This one’s a lurid and sorta interesting “depths of depravity” study. Shot entirely via smartphone, it features a guy calling his girlfriend from his sexy vacation spot. Then the guy’s drugged-up buddy snatches the phone and shows the girlfriend what they’ve been doing for fun. It’s cruel, its last-minute descent into bloody murder feels forced...but I can’t deny it’s effective at being distasteful. B-

W is for Wish
I laughed at this one, then felt a tad guilty. It begins as a 90s-style commercial for action figures, starring two bright-eyed boys who long to enter the toys’ world. They do, and discover it to be a grisly, violent war zone that only becomes more fucked-up. That’s the joke. Are ya laughing? I did laugh, as I said, so I suppose this succeeds, even if it’s sooooo mean. B+

X is for Xylophone
I imagine a lot of hair-pulling from whoever gets assigned the letter X. These guys just said, “Fuck it,” and went with the most obvious X-word. The result? A cute little girl whales on a toy xylophone, to the agitation of her grandmother, who looks like Wednesday Addams going through menopause. The moppet meets a grisly fate, and the film ends on a sustained note of...well, it’s more awkward than horrific. “Hey, look, gore! Can we be done now?” C+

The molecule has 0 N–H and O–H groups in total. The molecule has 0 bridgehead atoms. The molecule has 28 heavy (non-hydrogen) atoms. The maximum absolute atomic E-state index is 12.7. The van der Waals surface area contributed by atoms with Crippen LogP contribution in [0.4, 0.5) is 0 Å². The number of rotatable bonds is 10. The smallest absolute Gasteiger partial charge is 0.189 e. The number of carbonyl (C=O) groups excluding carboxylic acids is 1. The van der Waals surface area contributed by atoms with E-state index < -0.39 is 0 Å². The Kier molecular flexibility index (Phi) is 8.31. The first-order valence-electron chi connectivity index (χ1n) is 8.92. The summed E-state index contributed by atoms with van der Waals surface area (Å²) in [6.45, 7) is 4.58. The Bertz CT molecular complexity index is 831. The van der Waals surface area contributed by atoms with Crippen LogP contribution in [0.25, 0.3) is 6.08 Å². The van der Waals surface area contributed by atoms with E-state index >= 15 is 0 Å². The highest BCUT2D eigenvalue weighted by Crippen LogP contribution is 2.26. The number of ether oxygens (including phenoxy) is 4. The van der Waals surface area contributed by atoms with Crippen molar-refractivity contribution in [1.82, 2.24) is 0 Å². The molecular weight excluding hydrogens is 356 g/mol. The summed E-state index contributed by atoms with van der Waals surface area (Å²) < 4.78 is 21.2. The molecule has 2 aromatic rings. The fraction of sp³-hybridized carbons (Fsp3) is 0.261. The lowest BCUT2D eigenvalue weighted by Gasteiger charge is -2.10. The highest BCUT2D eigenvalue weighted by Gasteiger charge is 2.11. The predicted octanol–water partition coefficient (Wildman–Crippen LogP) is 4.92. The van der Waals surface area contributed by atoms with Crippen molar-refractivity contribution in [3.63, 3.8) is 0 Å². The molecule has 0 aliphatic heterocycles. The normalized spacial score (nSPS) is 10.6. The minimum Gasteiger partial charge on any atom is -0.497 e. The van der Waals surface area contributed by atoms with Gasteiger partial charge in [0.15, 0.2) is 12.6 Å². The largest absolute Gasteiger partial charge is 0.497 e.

Y is for Youth
I worried the anthology would pass by without any Japanese weirdness. Last-minute save! A teen girl composes angry texts aimed at her dysfunctional mother and stepfather. Her words become trippy revenge fantasies in which the adults are murderized by their own mistakes. Mistakes such as a giant hamburger monster. Just roll with it; it’s so bizarre and random that it passes tasteless and arrives right back at entertaining. Thanks, Japan. B+